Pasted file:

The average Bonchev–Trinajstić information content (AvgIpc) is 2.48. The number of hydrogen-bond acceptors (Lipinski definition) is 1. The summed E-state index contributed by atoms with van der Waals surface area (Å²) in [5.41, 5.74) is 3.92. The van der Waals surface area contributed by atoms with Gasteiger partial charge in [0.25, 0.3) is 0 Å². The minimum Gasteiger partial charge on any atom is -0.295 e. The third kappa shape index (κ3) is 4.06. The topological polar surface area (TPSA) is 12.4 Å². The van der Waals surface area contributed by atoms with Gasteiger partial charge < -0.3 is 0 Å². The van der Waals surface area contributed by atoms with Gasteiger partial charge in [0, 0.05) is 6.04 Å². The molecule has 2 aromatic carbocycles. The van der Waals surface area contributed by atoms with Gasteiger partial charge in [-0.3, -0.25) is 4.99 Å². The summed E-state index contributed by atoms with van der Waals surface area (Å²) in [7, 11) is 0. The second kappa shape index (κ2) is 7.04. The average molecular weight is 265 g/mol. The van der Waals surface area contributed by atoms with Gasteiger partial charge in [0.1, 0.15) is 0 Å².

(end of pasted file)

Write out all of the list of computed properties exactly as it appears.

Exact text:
The average Bonchev–Trinajstić information content (AvgIpc) is 2.48. The number of hydrogen-bond acceptors (Lipinski definition) is 1. The summed E-state index contributed by atoms with van der Waals surface area (Å²) in [5.41, 5.74) is 3.92. The van der Waals surface area contributed by atoms with Gasteiger partial charge in [0.25, 0.3) is 0 Å². The minimum Gasteiger partial charge on any atom is -0.295 e. The third kappa shape index (κ3) is 4.06. The topological polar surface area (TPSA) is 12.4 Å². The van der Waals surface area contributed by atoms with Gasteiger partial charge < -0.3 is 0 Å². The van der Waals surface area contributed by atoms with Gasteiger partial charge in [0, 0.05) is 6.04 Å². The molecule has 2 aromatic carbocycles. The van der Waals surface area contributed by atoms with Gasteiger partial charge in [-0.3, -0.25) is 4.99 Å². The summed E-state index contributed by atoms with van der Waals surface area (Å²) in [7, 11) is 0. The second kappa shape index (κ2) is 7.04. The average molecular weight is 265 g/mol. The van der Waals surface area contributed by atoms with Gasteiger partial charge in [0.1, 0.15) is 0 Å².